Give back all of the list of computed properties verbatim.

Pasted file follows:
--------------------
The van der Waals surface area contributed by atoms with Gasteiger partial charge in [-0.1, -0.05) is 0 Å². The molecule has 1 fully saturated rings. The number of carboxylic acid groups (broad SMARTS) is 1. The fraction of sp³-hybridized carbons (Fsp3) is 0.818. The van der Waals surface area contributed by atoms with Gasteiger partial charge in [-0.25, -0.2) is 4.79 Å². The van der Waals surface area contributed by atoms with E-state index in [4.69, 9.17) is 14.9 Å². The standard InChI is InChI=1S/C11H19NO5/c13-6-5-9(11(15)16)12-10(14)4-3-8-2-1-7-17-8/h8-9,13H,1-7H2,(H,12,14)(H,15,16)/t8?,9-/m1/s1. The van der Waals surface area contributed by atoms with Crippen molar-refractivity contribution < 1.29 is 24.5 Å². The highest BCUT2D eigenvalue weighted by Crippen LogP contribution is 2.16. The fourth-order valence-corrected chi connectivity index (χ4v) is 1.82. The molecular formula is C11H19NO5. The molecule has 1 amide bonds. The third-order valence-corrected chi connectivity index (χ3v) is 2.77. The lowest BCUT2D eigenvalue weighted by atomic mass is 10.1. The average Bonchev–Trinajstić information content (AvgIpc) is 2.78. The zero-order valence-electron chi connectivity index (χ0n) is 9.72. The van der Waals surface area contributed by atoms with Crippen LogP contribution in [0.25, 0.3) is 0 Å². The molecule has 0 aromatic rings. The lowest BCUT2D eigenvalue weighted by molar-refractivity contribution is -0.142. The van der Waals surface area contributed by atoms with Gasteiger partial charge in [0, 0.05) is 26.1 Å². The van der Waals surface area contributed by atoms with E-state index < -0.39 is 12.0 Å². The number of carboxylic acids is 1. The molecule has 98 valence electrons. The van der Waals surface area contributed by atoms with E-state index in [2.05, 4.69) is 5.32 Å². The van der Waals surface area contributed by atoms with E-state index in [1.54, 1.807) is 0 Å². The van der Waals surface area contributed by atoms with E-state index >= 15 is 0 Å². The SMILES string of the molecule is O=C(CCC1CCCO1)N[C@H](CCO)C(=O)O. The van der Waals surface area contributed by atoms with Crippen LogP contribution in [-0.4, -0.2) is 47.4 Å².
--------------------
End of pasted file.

The van der Waals surface area contributed by atoms with Gasteiger partial charge in [-0.1, -0.05) is 0 Å². The molecule has 1 fully saturated rings. The number of carboxylic acid groups (broad SMARTS) is 1. The fraction of sp³-hybridized carbons (Fsp3) is 0.818. The van der Waals surface area contributed by atoms with Gasteiger partial charge in [-0.25, -0.2) is 4.79 Å². The van der Waals surface area contributed by atoms with E-state index in [4.69, 9.17) is 14.9 Å². The standard InChI is InChI=1S/C11H19NO5/c13-6-5-9(11(15)16)12-10(14)4-3-8-2-1-7-17-8/h8-9,13H,1-7H2,(H,12,14)(H,15,16)/t8?,9-/m1/s1. The van der Waals surface area contributed by atoms with Crippen molar-refractivity contribution < 1.29 is 24.5 Å². The highest BCUT2D eigenvalue weighted by Crippen LogP contribution is 2.16. The fourth-order valence-corrected chi connectivity index (χ4v) is 1.82. The molecular formula is C11H19NO5. The molecule has 1 amide bonds. The third-order valence-corrected chi connectivity index (χ3v) is 2.77. The lowest BCUT2D eigenvalue weighted by atomic mass is 10.1. The average Bonchev–Trinajstić information content (AvgIpc) is 2.78. The zero-order valence-electron chi connectivity index (χ0n) is 9.72. The van der Waals surface area contributed by atoms with Crippen LogP contribution in [0.25, 0.3) is 0 Å². The molecule has 0 aromatic rings. The lowest BCUT2D eigenvalue weighted by molar-refractivity contribution is -0.142. The van der Waals surface area contributed by atoms with Gasteiger partial charge in [0, 0.05) is 26.1 Å². The van der Waals surface area contributed by atoms with E-state index < -0.39 is 12.0 Å². The number of carboxylic acids is 1. The molecule has 98 valence electrons. The van der Waals surface area contributed by atoms with E-state index in [2.05, 4.69) is 5.32 Å². The van der Waals surface area contributed by atoms with E-state index in [1.54, 1.807) is 0 Å². The van der Waals surface area contributed by atoms with E-state index >= 15 is 0 Å². The SMILES string of the molecule is O=C(CCC1CCCO1)N[C@H](CCO)C(=O)O. The van der Waals surface area contributed by atoms with Crippen LogP contribution in [-0.4, -0.2) is 47.4 Å².